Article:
Federal inmate dies by suicide after 118 days in solitary confinement

Guy Langlois took his own life on April 24 after spending 118 days in solitary confinement at a federal institution in New Brunswick, CBC News has learned. The inmate had a long history of mental illness and had been transferred multiple times. In fact, he was due to be sent to B.C. on the day he died.

Guy Langlois, 38, had a history of suicide attempts and had been in solitary for 4 months

Guy Langlois, who spent 18 years in jail, died by suicide at the Atlantic Institution in Renous, N.B., putting an end to his 118-day stay in solitary confinement. (supplied photograph)

The day before Guy Langlois took his own life, he picked up the phone.

"Strangely, he got in touch with a lot of people to tell them he loved them and to never forget he loved them," his sister Nathalie Langlois recounts.

The next afternoon, the 38-year-old Métis inmate — who had a long history of mental health issues and suicide attempts — hanged himself in his cell, putting an end to a 118-day stretch in solitary confinement.

Langlois had been held in what the Correctional Service of Canada (CSC) calls "administrative segregation" since he arrived at the Atlantic Institution in Renous, N.B., at the end of December 2016.

Nathalie Langlois said her brother requested the placement because he feared for his life.

Dabbing at a constant stream of tears and apologizing for her puffy eyes, she told CBC News her brother had a long history of feeling anxious, paranoid and hyperactive. Many of those symptoms grew worse after he was badly beaten in a Montreal-area prison, left in a coma for days.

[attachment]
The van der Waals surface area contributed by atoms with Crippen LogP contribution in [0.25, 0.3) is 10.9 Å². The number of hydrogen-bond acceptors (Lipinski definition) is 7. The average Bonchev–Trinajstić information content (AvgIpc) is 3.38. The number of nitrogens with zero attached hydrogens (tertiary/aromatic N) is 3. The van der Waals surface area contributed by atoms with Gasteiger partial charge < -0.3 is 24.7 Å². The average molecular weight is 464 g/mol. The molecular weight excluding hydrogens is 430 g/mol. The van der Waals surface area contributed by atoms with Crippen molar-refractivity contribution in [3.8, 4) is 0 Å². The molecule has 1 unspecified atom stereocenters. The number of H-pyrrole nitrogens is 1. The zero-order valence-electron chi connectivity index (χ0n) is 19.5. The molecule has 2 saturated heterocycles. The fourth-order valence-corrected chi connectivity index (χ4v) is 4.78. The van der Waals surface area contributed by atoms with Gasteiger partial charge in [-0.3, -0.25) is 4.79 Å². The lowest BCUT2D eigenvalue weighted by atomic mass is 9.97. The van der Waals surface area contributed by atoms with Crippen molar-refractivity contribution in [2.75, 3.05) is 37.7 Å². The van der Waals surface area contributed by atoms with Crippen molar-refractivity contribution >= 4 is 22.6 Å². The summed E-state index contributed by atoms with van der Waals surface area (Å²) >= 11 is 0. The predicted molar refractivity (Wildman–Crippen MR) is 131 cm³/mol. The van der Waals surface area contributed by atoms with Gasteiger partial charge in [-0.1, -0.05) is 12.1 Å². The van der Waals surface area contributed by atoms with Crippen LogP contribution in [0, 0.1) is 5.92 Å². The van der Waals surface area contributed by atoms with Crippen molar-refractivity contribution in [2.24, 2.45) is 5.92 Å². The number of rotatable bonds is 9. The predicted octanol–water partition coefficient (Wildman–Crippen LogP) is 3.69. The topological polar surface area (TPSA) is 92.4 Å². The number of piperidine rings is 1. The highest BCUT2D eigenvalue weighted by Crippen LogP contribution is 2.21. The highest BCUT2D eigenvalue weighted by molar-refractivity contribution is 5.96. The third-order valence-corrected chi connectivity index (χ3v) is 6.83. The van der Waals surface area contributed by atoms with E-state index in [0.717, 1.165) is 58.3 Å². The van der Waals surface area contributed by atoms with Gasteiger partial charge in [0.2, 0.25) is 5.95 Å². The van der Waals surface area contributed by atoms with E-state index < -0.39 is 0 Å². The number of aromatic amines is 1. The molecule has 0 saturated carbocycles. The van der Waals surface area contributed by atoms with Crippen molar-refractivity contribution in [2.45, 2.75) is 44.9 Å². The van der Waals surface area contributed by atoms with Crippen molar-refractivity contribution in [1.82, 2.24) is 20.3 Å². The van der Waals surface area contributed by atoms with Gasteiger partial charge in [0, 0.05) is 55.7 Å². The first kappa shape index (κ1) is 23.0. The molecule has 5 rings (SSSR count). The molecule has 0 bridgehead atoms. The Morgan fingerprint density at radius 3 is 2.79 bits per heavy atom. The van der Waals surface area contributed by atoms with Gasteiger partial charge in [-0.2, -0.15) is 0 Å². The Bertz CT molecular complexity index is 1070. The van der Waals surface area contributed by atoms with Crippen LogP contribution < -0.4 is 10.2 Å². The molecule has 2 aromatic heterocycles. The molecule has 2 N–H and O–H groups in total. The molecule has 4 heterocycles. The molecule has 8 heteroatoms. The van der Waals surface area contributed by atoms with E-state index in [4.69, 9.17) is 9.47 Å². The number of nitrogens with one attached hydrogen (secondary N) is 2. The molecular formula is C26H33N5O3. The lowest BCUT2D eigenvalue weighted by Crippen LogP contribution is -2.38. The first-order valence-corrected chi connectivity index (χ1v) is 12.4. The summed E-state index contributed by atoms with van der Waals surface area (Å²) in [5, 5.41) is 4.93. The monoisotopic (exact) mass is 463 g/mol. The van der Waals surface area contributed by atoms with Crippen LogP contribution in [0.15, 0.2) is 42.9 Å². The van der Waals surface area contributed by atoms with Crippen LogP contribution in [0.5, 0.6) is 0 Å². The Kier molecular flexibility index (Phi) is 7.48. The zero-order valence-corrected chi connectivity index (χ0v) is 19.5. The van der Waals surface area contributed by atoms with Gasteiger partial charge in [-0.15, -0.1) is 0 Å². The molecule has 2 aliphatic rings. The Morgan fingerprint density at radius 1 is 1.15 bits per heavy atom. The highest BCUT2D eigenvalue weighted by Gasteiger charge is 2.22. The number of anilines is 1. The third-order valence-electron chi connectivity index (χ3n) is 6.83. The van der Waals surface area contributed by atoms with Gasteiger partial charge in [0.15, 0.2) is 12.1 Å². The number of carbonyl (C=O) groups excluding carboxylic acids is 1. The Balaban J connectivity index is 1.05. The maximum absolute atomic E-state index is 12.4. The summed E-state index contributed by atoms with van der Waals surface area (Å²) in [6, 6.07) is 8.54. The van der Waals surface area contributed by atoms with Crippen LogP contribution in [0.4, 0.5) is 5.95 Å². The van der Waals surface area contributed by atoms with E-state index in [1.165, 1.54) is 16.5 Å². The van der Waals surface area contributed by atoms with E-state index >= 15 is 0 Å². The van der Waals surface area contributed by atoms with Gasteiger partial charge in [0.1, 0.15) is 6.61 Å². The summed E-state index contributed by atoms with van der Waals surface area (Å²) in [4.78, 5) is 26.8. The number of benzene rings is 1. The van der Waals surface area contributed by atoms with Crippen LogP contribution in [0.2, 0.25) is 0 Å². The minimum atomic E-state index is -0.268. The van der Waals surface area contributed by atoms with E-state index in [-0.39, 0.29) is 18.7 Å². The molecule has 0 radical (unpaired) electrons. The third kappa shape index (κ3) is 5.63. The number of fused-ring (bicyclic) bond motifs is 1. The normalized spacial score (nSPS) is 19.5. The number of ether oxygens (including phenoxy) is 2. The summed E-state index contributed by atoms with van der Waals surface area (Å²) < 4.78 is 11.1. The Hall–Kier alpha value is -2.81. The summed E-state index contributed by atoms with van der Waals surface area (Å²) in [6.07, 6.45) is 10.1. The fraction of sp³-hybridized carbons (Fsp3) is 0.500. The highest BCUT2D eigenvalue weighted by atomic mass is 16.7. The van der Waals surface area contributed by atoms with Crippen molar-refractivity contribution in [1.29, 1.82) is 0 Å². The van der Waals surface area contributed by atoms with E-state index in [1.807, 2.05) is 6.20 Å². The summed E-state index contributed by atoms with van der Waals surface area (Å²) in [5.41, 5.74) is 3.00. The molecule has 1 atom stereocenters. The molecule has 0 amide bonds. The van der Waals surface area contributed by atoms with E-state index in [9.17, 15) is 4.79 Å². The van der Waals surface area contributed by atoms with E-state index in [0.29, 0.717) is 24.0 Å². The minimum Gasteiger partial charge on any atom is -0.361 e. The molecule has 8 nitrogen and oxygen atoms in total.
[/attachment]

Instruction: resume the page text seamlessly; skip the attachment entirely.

Before his death, Guy Langlois spent 18 years in prison for second-degree murder, convicted of killing a man on the streets of Montreal in 1998. He was 20 at the time, and his sister said she and her family never stopped telling him he'd one day be back home.

"We'll never give up on you. They can't keep you for your whole life. It's impossible. You've paid your debt," she said she told him on a recent phone call.

Nathalie Langlois says her older brother Guy had a long history of feeling anxious, paranoid and hyperactive. (CBC)

The Atlantic Institution was Guy's ninth prison. He had bounced between medium- and maximum-security prisons across Quebec until he was transferred to Renous, N.B., his family said.

He was due to be moved yet again on the day he died, Nathalie Langlois said, this time to a prison across the country, far from his family and where it was unlikely he'd be able to speak French.

"He didn't want to go. He refused the transfer to British Columbia, saying it would break his family and put his marriage in jeopardy. That his family didn't have the means to support him out there," she said.

They didn't help him become a citizen like the rest of us.- Nathalie Langlois, Guy's sister 

Guy was declared dead at around 3:30 p.m. on April 24. The family wasn't notified until 11 p.m. the following night, when Nathalie said police showed up at her mother's home. Even at that point, she said Montreal Police couldn't tell the family much.

The CSC says it has since been in contact with the family to express its condolences and to explain it has convened an internal Board of Investigation (BOI) into the suicide, as is required.

Yet things didn't get any easier for the Langlois family when Guy's remains arrived in Montreal.

"We got a call at nine at night from his wife, saying the body was stuck at the airport. That we had to come up with $800 cash to get his body out of the airport. And you have to understand, there was no refrigeration," said Nathalie Langlois.